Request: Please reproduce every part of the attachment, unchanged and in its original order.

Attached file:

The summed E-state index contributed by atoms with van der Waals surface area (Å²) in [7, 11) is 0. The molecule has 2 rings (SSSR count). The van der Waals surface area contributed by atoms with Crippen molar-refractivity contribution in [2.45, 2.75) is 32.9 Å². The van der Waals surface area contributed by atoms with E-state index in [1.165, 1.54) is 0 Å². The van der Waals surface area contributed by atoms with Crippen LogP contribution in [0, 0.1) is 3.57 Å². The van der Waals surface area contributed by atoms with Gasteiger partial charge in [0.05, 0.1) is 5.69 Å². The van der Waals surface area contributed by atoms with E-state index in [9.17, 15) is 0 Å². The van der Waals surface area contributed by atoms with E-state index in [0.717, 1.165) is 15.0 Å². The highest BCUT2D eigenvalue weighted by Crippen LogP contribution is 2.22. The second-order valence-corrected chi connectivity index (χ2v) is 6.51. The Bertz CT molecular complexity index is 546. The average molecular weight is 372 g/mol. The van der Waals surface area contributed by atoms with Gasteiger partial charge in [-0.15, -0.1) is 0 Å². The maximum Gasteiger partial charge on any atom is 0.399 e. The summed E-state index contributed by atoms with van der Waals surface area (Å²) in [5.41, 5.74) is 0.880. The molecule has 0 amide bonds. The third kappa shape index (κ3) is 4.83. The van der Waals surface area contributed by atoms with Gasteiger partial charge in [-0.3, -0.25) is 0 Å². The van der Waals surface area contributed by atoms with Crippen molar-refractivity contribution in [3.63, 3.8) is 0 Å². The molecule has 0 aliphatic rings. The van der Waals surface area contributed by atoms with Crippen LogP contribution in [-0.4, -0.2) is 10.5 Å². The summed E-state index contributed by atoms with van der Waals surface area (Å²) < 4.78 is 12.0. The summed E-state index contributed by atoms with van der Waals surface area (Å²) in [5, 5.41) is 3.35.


The summed E-state index contributed by atoms with van der Waals surface area (Å²) in [7, 11) is 0. The molecule has 2 rings (SSSR count). The van der Waals surface area contributed by atoms with Crippen molar-refractivity contribution in [2.45, 2.75) is 32.9 Å². The van der Waals surface area contributed by atoms with E-state index in [1.165, 1.54) is 0 Å². The van der Waals surface area contributed by atoms with Crippen LogP contribution in [0, 0.1) is 3.57 Å². The van der Waals surface area contributed by atoms with Gasteiger partial charge in [0.05, 0.1) is 5.69 Å². The van der Waals surface area contributed by atoms with E-state index in [9.17, 15) is 0 Å². The van der Waals surface area contributed by atoms with E-state index in [0.717, 1.165) is 15.0 Å². The highest BCUT2D eigenvalue weighted by Crippen LogP contribution is 2.22. The second-order valence-corrected chi connectivity index (χ2v) is 6.51. The Bertz CT molecular complexity index is 546. The average molecular weight is 372 g/mol. The van der Waals surface area contributed by atoms with Gasteiger partial charge in [-0.15, -0.1) is 0 Å². The maximum Gasteiger partial charge on any atom is 0.399 e. The summed E-state index contributed by atoms with van der Waals surface area (Å²) in [5.41, 5.74) is 0.880. The molecule has 0 amide bonds. The third kappa shape index (κ3) is 4.83. The van der Waals surface area contributed by atoms with Gasteiger partial charge in [-0.3, -0.25) is 0 Å². The van der Waals surface area contributed by atoms with Crippen molar-refractivity contribution in [3.63, 3.8) is 0 Å². The molecule has 0 aliphatic rings. The van der Waals surface area contributed by atoms with Crippen LogP contribution in [-0.4, -0.2) is 10.5 Å². The summed E-state index contributed by atoms with van der Waals surface area (Å²) < 4.78 is 12.0. The summed E-state index contributed by atoms with van der Waals surface area (Å²) in [5, 5.41) is 3.35.